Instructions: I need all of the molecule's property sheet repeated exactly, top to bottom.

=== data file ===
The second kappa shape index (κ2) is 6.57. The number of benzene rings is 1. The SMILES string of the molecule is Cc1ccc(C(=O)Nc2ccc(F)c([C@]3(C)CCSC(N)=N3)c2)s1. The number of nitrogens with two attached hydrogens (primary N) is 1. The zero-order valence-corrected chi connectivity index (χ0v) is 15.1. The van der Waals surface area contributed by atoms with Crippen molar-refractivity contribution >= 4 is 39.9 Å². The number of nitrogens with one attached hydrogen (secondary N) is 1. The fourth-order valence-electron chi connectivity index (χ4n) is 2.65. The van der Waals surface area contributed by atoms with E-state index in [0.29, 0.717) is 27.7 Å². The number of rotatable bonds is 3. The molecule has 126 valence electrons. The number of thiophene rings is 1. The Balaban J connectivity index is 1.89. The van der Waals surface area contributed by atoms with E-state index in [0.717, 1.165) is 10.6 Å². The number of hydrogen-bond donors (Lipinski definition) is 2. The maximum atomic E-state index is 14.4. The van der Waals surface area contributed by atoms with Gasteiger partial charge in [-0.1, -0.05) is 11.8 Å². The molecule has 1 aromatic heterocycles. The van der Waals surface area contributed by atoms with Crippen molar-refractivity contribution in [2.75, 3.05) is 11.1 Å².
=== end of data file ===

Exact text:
The second kappa shape index (κ2) is 6.57. The number of benzene rings is 1. The SMILES string of the molecule is Cc1ccc(C(=O)Nc2ccc(F)c([C@]3(C)CCSC(N)=N3)c2)s1. The number of nitrogens with two attached hydrogens (primary N) is 1. The zero-order valence-corrected chi connectivity index (χ0v) is 15.1. The van der Waals surface area contributed by atoms with Crippen molar-refractivity contribution >= 4 is 39.9 Å². The number of nitrogens with one attached hydrogen (secondary N) is 1. The fourth-order valence-electron chi connectivity index (χ4n) is 2.65. The van der Waals surface area contributed by atoms with E-state index in [0.29, 0.717) is 27.7 Å². The number of rotatable bonds is 3. The molecule has 126 valence electrons. The number of thiophene rings is 1. The Balaban J connectivity index is 1.89. The van der Waals surface area contributed by atoms with E-state index in [0.717, 1.165) is 10.6 Å². The number of hydrogen-bond donors (Lipinski definition) is 2. The maximum atomic E-state index is 14.4. The van der Waals surface area contributed by atoms with Gasteiger partial charge in [-0.1, -0.05) is 11.8 Å². The molecule has 1 aromatic heterocycles. The van der Waals surface area contributed by atoms with Crippen molar-refractivity contribution in [2.75, 3.05) is 11.1 Å².